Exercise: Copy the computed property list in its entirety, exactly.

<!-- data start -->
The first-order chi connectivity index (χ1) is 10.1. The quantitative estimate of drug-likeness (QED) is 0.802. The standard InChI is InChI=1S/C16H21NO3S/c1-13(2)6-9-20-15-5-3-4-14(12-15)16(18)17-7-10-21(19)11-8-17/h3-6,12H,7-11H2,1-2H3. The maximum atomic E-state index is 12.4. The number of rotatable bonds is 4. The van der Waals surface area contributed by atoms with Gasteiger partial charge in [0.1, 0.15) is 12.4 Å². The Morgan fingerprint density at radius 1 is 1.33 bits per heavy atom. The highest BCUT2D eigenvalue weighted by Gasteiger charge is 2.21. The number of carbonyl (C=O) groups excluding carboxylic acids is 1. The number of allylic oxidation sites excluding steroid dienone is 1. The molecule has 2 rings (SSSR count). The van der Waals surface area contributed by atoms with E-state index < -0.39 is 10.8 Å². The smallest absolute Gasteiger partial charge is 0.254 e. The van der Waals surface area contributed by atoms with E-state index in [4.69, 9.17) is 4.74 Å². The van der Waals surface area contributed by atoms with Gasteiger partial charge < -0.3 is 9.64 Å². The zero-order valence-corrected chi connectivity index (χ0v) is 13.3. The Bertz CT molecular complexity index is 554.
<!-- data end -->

The first-order chi connectivity index (χ1) is 10.1. The quantitative estimate of drug-likeness (QED) is 0.802. The standard InChI is InChI=1S/C16H21NO3S/c1-13(2)6-9-20-15-5-3-4-14(12-15)16(18)17-7-10-21(19)11-8-17/h3-6,12H,7-11H2,1-2H3. The maximum atomic E-state index is 12.4. The number of rotatable bonds is 4. The van der Waals surface area contributed by atoms with Gasteiger partial charge in [0.1, 0.15) is 12.4 Å². The Morgan fingerprint density at radius 1 is 1.33 bits per heavy atom. The highest BCUT2D eigenvalue weighted by Gasteiger charge is 2.21. The number of carbonyl (C=O) groups excluding carboxylic acids is 1. The number of allylic oxidation sites excluding steroid dienone is 1. The molecule has 2 rings (SSSR count). The van der Waals surface area contributed by atoms with E-state index < -0.39 is 10.8 Å². The smallest absolute Gasteiger partial charge is 0.254 e. The van der Waals surface area contributed by atoms with E-state index in [4.69, 9.17) is 4.74 Å². The van der Waals surface area contributed by atoms with Gasteiger partial charge < -0.3 is 9.64 Å². The zero-order valence-corrected chi connectivity index (χ0v) is 13.3. The Bertz CT molecular complexity index is 554.